Tuesday, 18 April 2017


The death of Jesus on the cross brought desolation,   despair, a  sense of loss to those who had loved and admired Him. The disciples on the road to Emmaus spoke for all of them, “Our hope had been that He would be the one to set Israel free,” (Lk.24.21).   

Joyfully the Easter  Liturgy  has celebrated  His Resurrection. However, before any such joy there were some dreadful moments, such  as when the closest of His friends found His  tomb to be empty.  Losing a loved one, then losing His body – undoubtedly here a sense  of   emptiness and hopelessness.

It is into this emptiness that the risen Jesus begins  to  pour FAITH – belief  that He, thought to be a disappointing failure, was, in fact,  a triumphant hero. 

Upon this Faith Foundation Jesus builds   HOPE – confidence of  their lives being once more built around Jesus; once more it would be possible to have expectations of Jesus.

 From the  first day of the week following His  crucifixion Jesus appeared to His friends  with greetings such as, “Be not afraid, peace be with you, give me some food, look at my wounds,   even touch them, I’m not a ghost!”

 On these occasions they overcame their doubts as they received the GIFT OF FAITH  so as  to  believe that  Jesus  had, indeed, achieved what He came to do – conquer sin and death  and then  pass into Glory.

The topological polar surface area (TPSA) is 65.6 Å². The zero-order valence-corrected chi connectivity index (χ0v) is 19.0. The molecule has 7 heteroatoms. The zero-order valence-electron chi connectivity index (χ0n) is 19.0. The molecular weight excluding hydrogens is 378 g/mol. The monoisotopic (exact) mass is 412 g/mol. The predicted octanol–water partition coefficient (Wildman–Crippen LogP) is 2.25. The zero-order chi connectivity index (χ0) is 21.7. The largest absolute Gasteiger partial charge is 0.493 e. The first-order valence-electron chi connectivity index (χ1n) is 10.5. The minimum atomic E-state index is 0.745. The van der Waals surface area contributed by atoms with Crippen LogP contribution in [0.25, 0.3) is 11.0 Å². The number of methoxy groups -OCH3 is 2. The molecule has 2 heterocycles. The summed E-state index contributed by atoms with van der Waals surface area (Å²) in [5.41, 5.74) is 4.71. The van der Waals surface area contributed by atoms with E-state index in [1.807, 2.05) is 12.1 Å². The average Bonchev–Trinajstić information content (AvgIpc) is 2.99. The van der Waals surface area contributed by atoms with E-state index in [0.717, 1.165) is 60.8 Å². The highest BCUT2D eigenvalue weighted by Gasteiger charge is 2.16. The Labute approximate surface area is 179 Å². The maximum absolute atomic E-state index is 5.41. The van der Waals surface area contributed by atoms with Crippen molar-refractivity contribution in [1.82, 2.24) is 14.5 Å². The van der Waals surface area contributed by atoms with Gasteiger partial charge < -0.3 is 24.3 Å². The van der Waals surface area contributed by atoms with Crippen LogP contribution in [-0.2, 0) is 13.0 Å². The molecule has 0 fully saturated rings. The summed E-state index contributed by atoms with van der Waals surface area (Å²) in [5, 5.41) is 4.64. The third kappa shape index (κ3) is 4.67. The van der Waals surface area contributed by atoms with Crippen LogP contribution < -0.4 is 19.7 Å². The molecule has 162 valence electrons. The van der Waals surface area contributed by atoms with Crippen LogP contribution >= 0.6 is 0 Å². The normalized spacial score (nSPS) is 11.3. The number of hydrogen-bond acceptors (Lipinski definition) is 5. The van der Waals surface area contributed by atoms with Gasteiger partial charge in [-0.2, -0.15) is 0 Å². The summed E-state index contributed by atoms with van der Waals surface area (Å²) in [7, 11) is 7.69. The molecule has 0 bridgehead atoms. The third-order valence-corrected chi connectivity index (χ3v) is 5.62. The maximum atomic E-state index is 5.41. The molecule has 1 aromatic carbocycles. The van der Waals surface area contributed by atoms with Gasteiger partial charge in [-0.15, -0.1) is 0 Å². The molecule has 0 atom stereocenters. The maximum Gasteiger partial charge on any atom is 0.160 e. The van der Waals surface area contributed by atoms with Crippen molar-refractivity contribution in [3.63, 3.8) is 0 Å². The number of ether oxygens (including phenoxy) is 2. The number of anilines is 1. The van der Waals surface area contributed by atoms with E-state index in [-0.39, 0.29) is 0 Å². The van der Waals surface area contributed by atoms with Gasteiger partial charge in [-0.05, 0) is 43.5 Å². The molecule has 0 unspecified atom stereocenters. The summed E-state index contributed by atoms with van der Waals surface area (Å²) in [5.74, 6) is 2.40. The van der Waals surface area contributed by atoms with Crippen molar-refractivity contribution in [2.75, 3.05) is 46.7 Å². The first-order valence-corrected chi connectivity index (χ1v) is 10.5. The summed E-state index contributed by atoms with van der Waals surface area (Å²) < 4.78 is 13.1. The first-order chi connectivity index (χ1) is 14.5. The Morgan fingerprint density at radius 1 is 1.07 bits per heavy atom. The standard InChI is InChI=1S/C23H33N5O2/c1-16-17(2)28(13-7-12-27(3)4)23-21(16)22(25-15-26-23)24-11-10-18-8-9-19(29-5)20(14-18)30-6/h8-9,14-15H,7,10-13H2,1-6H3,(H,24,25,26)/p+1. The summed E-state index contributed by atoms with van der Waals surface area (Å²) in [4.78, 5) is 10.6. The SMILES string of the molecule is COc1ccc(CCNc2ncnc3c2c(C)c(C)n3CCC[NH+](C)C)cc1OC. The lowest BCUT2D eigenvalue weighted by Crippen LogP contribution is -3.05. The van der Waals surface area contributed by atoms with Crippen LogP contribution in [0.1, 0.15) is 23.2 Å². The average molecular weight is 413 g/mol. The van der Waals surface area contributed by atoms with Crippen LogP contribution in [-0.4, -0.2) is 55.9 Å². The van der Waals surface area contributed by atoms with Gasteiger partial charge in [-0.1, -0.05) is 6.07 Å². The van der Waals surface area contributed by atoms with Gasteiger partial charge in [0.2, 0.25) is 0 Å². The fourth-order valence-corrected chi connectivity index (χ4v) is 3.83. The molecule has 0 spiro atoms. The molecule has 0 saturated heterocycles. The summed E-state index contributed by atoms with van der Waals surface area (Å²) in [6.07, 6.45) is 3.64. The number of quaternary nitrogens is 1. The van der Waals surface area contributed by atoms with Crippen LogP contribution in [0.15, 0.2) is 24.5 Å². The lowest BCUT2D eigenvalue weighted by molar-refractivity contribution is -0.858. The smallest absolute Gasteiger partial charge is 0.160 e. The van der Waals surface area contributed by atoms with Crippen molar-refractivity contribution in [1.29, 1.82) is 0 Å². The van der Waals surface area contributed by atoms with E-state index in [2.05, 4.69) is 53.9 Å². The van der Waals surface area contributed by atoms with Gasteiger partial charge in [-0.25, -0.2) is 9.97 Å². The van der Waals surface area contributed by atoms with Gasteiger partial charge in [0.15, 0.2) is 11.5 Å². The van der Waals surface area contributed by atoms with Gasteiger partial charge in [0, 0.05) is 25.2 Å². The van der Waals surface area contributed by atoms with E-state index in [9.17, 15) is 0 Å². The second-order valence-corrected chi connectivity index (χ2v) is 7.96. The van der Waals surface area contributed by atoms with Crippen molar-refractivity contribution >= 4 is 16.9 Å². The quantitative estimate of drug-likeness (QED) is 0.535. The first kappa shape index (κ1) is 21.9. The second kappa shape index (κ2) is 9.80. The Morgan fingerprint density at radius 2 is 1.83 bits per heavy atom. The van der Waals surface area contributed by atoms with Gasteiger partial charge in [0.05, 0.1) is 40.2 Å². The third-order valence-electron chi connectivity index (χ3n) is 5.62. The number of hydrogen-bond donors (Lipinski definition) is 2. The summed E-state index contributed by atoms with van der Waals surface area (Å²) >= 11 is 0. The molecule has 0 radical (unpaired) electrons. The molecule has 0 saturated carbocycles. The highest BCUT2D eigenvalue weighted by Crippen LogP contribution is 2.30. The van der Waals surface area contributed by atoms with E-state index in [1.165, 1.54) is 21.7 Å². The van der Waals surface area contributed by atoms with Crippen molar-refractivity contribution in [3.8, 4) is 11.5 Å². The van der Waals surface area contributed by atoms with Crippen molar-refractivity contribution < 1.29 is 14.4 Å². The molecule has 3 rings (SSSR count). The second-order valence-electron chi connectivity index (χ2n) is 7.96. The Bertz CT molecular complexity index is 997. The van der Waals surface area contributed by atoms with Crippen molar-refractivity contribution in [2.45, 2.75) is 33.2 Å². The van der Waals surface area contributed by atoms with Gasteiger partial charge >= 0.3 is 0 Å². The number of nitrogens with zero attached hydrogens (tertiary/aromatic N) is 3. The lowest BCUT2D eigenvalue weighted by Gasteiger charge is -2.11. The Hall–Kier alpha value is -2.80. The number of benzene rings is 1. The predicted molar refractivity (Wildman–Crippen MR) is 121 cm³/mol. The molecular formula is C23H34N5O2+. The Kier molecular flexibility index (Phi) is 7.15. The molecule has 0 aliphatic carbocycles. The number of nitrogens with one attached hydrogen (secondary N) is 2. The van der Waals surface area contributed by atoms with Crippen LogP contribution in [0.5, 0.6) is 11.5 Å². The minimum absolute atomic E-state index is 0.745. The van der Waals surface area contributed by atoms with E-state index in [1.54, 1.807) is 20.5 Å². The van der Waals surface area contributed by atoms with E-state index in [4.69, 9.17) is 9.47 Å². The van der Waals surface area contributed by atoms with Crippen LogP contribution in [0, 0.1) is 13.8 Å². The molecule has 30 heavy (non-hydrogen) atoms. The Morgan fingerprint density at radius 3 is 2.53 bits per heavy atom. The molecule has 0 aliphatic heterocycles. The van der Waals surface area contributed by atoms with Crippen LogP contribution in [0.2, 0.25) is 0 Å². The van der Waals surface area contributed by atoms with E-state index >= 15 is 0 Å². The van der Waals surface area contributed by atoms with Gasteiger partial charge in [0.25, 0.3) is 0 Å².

What is more, by His resurrection from the dead Jesus had  extracted hope out of the ashes of despair.      This GIFT OF HOPE  answered the question,     “How does this  personal triumph of Jesus  affect us?”  

Interesting that the first person to be assured of a future with Jesus was the thief hanging on cross next to Him!   "In truth I tell you, today you will be with me in paradise,” (Lk23.43).

 As for ourselves, we can take to ourselves what  Jesus said to Martha, “I am the Resurrection. Anyone who believes in me, even though that person dies, will live, and whoever lives and believes in me will never die,” (Jn.11.25).

What better could we hope for?

Peter Clarke, O.P. 

Friday, 14 April 2017


What drama the Paschal -Easter -Vigil!  On Good Friday, we, with the Crucified Christ, were plunged into the darkness of death. On Holy Saturday we remained grieving for Jesus and for our deceased loved ones.